A bill is under review in the New Hampshire legislature that aims to “[make] it an unfair insurance practice for an insurance company, agent, or adjuster to knowingly fail to pay a claim to the claimant or repairer to the extent the claimant’s vehicle is repaired in conformance with applicable manufacturer’s procedures.”
The bill, H 1455, would add the following text to the state’s law regarding automotive repairs:
“(a) If the vehicle is equipped with an advanced driver assistance system, an automotive glass company, repair facility, or insurer informing, approving, or conducting glass repair or replacement shall:
(1) Prior to approving or performing glass repair or replacement, inform the consumer if a calibration of that system is required and if such calibration will be performed;
(2) If performing such calibration, meet or exceed the manufacturer’s procedures or specifications; and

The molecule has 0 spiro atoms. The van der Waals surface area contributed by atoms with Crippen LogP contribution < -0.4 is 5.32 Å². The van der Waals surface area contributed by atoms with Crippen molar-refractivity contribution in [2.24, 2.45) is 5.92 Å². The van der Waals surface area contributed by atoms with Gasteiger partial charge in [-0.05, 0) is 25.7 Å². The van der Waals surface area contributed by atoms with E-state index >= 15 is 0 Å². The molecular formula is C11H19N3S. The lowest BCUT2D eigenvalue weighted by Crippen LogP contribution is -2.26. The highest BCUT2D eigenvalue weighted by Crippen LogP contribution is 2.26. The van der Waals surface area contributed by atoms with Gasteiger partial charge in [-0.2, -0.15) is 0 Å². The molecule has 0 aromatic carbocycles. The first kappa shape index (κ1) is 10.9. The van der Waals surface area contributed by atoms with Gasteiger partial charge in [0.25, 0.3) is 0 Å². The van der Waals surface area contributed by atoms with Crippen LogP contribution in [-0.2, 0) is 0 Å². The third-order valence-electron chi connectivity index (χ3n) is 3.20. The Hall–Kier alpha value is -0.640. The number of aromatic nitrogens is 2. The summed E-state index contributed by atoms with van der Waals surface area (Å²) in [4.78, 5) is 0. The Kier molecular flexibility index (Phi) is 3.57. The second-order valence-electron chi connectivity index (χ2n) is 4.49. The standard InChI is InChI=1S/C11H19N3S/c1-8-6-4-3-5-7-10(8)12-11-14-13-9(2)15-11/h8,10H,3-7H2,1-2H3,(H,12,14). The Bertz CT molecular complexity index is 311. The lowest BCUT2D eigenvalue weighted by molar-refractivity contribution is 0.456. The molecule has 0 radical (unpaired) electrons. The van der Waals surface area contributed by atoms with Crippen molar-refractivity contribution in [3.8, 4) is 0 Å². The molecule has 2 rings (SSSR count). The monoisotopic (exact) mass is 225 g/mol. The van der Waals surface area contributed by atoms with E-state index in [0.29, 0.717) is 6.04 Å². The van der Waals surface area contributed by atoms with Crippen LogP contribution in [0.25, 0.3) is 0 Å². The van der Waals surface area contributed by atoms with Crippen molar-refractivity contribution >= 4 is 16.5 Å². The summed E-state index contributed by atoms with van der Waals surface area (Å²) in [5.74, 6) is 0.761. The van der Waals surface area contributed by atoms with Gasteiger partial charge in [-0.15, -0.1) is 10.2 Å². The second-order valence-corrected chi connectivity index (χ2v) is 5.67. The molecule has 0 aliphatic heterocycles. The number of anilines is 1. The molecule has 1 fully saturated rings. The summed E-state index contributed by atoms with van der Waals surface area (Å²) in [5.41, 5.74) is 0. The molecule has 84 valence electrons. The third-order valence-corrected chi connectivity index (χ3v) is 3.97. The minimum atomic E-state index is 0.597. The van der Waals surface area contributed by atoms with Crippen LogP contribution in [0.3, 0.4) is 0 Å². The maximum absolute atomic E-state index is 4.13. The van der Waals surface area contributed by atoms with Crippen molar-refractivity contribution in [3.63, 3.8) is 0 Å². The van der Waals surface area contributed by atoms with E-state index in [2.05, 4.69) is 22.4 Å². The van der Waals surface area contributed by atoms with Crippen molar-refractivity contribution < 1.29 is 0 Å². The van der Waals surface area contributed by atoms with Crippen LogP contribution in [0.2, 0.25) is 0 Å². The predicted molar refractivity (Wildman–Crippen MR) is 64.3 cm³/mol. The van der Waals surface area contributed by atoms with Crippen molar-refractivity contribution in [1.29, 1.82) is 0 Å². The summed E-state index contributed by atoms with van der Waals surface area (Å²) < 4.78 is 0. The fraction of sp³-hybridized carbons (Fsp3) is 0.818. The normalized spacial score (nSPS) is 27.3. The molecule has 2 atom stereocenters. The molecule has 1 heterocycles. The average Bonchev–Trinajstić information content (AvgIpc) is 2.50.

(3) If a calibration was not performed or not completed successfully, inform the consumer that the vehicle should be taken to a vehicle manufacturer’s certified dealership, a qualified automobile glass company, repair facility, or other qualified repairer capable of performing the calibration of an advanced driver assistance system that meets or exceeds the manufacturer’s procedures or specifications.
(b) If the vehicle is equipped with an advanced driver assistance system, an automotive glass company, repair facility, or insurer informing, approving, or conducting a scan or calibration for motor vehicle repairs or replacement:
(1) Shall not be limited to tooling or equipment dictated or recommended by the manufacturer’s procedures or specifications.
(2) Shall calibrate an advanced driver assistance system meeting or exceeding the manufacturer’s procedures or specifications.
(c) If a repairer does not accept a paint and materials estimate proposed by an insurer, the insurer shall reimburse the repairer based on any third-party guidelines generally accepted by automobile repair shops and insurers, and used by the repairer.”
The bill was pre-filed in the New Hampshire House on December 3 and is expected to be introduced officially on January 8, 2020. Once it is introduced officially, it will be referred to the Commerce and Consumer Affairs Committee.
Click here for the full text of H 1455.